According to CFJ, 806 visitors attended in total, from across the flooring industry.
Five keys tips for using Twitter effectively
Although Twitter may not appear to be as trendy as other social media channels, it remains one of the major lead generation and traffic outlets for many businesses. Here are a few pointers to help flooring contractors get the most out of Twitter:
Your profile page
Success on Twitter starts with your profile page. It’s important visitors to your profile can grasp immediately what your account is about and what they can expect. You should use your ‘bio’ – the summary of what your business does and your benefits to customers – your header image and company logo to present your ‘elevator pitch’.
Your ‘bio’ should use a short and catchy description of your business and contain one or two relevant hashtags that’ll link a visitor back to your website. The image size for your header should be 500px deep x 1,500px wide.
It’s from this information that a visitor will decide if they wish to follow your page and what beneficial information they can expect to read. StreetwiseSubbie uses its profile to offer a free ‘how to get paid’ white paper download to visitors.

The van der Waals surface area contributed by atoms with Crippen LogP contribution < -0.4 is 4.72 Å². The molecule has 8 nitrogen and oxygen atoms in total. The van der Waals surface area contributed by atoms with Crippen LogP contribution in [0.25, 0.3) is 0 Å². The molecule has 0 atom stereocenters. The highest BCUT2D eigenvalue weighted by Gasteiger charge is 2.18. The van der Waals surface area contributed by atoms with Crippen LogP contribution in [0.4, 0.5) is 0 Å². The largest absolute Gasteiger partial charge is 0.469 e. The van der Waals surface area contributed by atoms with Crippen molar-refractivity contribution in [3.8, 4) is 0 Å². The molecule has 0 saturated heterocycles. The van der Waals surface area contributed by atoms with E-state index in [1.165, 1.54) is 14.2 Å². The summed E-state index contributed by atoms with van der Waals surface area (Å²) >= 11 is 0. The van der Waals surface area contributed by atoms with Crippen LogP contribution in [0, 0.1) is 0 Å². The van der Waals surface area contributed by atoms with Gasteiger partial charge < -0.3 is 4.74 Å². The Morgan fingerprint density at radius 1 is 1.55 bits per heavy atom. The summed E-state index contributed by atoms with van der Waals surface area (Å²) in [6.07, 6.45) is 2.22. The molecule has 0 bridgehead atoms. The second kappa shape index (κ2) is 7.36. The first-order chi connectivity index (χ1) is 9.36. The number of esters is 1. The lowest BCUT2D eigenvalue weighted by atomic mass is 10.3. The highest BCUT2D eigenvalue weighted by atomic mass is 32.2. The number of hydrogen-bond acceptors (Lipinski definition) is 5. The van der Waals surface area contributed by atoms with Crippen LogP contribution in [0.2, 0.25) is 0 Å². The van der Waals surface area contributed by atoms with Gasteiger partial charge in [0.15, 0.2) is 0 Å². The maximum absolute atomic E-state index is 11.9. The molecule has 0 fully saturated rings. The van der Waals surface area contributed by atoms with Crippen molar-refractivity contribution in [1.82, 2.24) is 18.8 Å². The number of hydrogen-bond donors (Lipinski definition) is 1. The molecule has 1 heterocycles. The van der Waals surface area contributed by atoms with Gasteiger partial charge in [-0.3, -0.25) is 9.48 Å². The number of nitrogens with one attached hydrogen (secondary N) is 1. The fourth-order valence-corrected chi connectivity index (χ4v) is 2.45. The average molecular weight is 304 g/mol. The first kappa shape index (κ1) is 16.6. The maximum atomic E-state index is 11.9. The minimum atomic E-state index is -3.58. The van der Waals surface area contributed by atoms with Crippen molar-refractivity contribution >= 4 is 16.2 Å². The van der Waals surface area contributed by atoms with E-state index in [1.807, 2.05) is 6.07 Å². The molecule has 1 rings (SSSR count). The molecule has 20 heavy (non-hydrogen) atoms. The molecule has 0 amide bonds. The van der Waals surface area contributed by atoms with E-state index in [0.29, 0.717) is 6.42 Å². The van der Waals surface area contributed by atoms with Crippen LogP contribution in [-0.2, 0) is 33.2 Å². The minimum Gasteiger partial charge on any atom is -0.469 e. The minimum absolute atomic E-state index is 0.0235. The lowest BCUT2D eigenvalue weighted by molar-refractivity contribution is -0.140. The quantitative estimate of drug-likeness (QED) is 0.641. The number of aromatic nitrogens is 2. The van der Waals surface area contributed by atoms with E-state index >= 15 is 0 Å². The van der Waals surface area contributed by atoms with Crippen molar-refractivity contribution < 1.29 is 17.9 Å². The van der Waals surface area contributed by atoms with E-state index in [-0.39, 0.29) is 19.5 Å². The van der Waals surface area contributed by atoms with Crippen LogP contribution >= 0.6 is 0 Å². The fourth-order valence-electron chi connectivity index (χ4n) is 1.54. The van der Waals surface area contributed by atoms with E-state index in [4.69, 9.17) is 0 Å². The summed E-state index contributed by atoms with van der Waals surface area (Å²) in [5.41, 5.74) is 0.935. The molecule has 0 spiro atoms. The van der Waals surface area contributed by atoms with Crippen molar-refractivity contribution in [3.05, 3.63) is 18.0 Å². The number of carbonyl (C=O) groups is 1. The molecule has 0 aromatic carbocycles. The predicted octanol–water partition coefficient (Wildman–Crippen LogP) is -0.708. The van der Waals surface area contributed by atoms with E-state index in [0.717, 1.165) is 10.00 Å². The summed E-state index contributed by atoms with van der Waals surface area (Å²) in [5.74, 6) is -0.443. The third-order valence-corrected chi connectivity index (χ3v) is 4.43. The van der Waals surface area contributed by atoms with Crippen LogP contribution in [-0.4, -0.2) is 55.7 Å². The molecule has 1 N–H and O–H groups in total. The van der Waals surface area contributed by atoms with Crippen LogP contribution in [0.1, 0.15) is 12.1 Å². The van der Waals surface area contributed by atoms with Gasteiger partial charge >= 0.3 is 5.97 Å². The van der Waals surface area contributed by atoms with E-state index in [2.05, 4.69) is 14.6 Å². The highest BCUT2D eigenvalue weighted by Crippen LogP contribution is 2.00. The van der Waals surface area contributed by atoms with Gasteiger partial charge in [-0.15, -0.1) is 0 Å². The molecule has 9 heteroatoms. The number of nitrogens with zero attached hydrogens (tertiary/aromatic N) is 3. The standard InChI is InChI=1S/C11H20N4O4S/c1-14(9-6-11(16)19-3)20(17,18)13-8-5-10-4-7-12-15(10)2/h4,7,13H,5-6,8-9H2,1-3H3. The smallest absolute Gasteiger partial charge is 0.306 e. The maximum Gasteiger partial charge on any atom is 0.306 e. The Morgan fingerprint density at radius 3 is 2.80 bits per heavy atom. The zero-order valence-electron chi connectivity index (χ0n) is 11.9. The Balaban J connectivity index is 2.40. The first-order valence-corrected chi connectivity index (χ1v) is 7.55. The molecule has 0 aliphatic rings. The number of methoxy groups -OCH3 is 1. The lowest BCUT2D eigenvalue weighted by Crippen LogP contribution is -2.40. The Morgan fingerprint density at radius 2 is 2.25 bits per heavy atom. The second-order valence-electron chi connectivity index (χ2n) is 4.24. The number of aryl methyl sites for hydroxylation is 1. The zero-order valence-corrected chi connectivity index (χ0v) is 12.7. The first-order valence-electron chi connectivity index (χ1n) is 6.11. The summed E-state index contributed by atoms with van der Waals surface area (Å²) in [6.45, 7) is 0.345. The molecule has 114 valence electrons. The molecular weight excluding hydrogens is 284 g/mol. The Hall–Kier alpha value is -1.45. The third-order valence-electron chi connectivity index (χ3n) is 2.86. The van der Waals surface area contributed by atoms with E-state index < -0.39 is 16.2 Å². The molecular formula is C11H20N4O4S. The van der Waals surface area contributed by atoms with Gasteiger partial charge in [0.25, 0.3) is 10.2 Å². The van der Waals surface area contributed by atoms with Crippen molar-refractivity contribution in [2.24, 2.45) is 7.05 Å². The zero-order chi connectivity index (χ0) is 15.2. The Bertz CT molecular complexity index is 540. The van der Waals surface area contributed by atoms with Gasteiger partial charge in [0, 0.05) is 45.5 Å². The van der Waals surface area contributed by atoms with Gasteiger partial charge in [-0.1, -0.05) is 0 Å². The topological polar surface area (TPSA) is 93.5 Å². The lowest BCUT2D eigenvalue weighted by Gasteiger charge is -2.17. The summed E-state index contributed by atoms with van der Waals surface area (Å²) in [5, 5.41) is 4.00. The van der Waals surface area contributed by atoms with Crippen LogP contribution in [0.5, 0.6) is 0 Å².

Who should you follow?
Your aim with Twitter is to develop the number of businesses that follow your feed. A good place to start is your own customer base and you can use the profile search box to find and follow those that have a page. Each one you follow will be sent a message to say that your feed is following theirs.
Another good start would be to visit the Twitter page of your competitors and then have a look at who is following them.
You can also search for people who tweet about your products and business sector, and follow the accounts you are interested in. You can search using company names, hashtags, and keywords. You can also check out their followers and see what you can learn about these. Following is easy – just click the ‘follow’ button.
Don’t make the effort too onerous, just search for and follow a few people each day. And don’t forget to occasionally give your new followers a shout out on your feed to say ‘thanks’.